Amazon.com: World Without End features two strong-willed female characters, Caris and Gwenda. What room to maneuver did a medieval English town provide for a woman of ambition?

Follett: Medieval people paid lip-service to the idea that women were inferior, but in practice women could be merchants, craftspeople, abbesses, and queens. There were restrictions, but strong women often found ways around them.

Amazon.com: When you sit down to imagine yourself into the 14th century, what is the greatest leap of imagination you have to make from our time to theirs? Is there something we can learn from that age that has been lost in our own time?

Follett: It’s hard to imagine being so dirty. People bathed very rarely, and they must have smelled pretty bad. And what was kissing like in the time before toothpaste was invented?

(retrieved from Amazon Thu, 12 Mar 2015 18:17:57 -0400)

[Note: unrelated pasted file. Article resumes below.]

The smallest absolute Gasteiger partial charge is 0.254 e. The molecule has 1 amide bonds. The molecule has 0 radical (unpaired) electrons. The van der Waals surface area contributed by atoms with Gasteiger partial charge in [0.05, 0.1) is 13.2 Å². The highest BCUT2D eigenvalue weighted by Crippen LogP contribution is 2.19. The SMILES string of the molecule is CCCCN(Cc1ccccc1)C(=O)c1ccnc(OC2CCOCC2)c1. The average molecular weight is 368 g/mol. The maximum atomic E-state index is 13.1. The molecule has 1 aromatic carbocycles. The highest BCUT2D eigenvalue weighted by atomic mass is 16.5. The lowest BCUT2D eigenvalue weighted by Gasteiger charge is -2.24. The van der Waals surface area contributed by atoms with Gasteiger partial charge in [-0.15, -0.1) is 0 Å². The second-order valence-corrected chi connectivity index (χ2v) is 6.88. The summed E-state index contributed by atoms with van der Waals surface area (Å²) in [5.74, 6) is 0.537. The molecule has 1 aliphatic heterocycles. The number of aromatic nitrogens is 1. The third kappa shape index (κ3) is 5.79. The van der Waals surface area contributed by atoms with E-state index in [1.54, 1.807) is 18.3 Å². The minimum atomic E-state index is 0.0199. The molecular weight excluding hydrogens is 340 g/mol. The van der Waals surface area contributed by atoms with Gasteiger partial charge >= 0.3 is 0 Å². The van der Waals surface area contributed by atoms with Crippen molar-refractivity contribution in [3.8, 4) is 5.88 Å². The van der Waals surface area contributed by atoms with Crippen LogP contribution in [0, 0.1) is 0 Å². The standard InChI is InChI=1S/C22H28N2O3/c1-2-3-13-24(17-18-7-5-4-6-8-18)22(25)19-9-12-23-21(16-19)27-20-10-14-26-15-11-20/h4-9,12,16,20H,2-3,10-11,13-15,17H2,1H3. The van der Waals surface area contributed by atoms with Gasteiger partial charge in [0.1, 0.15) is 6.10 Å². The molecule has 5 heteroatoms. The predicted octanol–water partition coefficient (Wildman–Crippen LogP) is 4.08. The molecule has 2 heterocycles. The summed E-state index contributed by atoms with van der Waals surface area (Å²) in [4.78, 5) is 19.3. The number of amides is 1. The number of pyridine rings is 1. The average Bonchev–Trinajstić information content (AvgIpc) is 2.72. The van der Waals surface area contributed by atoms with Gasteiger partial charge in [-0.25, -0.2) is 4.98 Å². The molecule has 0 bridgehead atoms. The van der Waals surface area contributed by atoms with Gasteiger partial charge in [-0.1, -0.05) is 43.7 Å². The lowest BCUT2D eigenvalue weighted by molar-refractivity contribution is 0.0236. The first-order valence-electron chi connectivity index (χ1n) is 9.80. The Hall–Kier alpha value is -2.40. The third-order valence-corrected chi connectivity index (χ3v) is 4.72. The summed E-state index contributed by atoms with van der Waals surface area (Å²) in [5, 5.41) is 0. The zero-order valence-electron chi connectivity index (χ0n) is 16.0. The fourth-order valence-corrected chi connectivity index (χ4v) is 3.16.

(see all 5 descriptions)

Two centuries after the building of the elaborate Gothic cathedral in Kingsbridge, its prior finds himself at the center of a web of ambition and revenge that places the city at a crossroad of commerce, medicine, and architecture.

» see all 8 descriptions

Quick Links

Swap Ebooks Audio
15 avail.
481 wanted
2 pay2 pay

Popular covers

Rating

Average: (4.03)
0.5 5
1 39
1.5 6
2 82
2.5 45
3 390
3.5 110
4 890
4.5 144
5 830

Is this you?

Become a LibraryThing Author.

 

You are using the new servers! | About | Privacy/Terms | Help/FAQs | Blog | Store | APIs | TinyCat | Legacy Libraries | Early Reviewers | Common Knowledge | 118,588,010 books! | Top bar: Always visible